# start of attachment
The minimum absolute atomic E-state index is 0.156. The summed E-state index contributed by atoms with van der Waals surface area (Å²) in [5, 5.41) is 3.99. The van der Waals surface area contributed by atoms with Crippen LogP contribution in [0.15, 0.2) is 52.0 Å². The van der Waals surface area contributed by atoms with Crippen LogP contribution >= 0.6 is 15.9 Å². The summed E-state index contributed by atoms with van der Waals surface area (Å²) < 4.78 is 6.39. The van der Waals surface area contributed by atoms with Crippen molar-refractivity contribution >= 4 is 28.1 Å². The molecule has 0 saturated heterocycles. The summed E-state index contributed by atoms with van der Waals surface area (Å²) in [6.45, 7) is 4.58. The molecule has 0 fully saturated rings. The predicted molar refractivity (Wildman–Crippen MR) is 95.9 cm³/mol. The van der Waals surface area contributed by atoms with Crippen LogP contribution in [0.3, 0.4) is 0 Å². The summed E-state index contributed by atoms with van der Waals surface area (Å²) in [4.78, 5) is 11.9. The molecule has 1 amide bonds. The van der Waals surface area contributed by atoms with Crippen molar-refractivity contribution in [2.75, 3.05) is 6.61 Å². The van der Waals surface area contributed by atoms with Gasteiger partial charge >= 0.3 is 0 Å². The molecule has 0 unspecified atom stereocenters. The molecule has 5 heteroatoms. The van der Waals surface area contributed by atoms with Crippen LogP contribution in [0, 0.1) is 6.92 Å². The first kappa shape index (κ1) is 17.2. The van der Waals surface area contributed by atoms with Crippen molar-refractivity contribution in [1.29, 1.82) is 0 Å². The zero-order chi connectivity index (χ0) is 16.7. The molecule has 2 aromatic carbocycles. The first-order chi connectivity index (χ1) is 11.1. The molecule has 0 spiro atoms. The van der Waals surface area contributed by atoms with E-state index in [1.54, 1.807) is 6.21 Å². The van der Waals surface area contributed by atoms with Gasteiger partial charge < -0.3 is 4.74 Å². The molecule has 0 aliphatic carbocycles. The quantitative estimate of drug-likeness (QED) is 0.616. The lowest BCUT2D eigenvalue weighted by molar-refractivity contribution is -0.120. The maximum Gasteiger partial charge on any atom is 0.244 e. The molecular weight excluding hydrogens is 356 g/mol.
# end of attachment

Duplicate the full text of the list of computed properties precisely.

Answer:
The minimum absolute atomic E-state index is 0.156. The summed E-state index contributed by atoms with van der Waals surface area (Å²) in [5, 5.41) is 3.99. The van der Waals surface area contributed by atoms with Crippen LogP contribution in [0.15, 0.2) is 52.0 Å². The van der Waals surface area contributed by atoms with Crippen LogP contribution >= 0.6 is 15.9 Å². The summed E-state index contributed by atoms with van der Waals surface area (Å²) < 4.78 is 6.39. The van der Waals surface area contributed by atoms with Crippen molar-refractivity contribution >= 4 is 28.1 Å². The molecule has 0 saturated heterocycles. The summed E-state index contributed by atoms with van der Waals surface area (Å²) in [6.45, 7) is 4.58. The molecule has 0 fully saturated rings. The predicted molar refractivity (Wildman–Crippen MR) is 95.9 cm³/mol. The van der Waals surface area contributed by atoms with Crippen LogP contribution in [0.3, 0.4) is 0 Å². The summed E-state index contributed by atoms with van der Waals surface area (Å²) in [4.78, 5) is 11.9. The molecule has 1 amide bonds. The van der Waals surface area contributed by atoms with Crippen molar-refractivity contribution in [2.75, 3.05) is 6.61 Å². The van der Waals surface area contributed by atoms with Gasteiger partial charge >= 0.3 is 0 Å². The molecule has 0 unspecified atom stereocenters. The molecule has 5 heteroatoms. The van der Waals surface area contributed by atoms with Crippen LogP contribution in [0, 0.1) is 6.92 Å². The first kappa shape index (κ1) is 17.2. The van der Waals surface area contributed by atoms with Crippen molar-refractivity contribution in [1.29, 1.82) is 0 Å². The zero-order chi connectivity index (χ0) is 16.7. The molecule has 2 aromatic carbocycles. The first-order chi connectivity index (χ1) is 11.1. The molecule has 0 spiro atoms. The van der Waals surface area contributed by atoms with E-state index in [1.54, 1.807) is 6.21 Å². The van der Waals surface area contributed by atoms with Gasteiger partial charge < -0.3 is 4.74 Å². The molecule has 0 aliphatic carbocycles. The quantitative estimate of drug-likeness (QED) is 0.616. The lowest BCUT2D eigenvalue weighted by molar-refractivity contribution is -0.120. The maximum Gasteiger partial charge on any atom is 0.244 e. The molecular weight excluding hydrogens is 356 g/mol.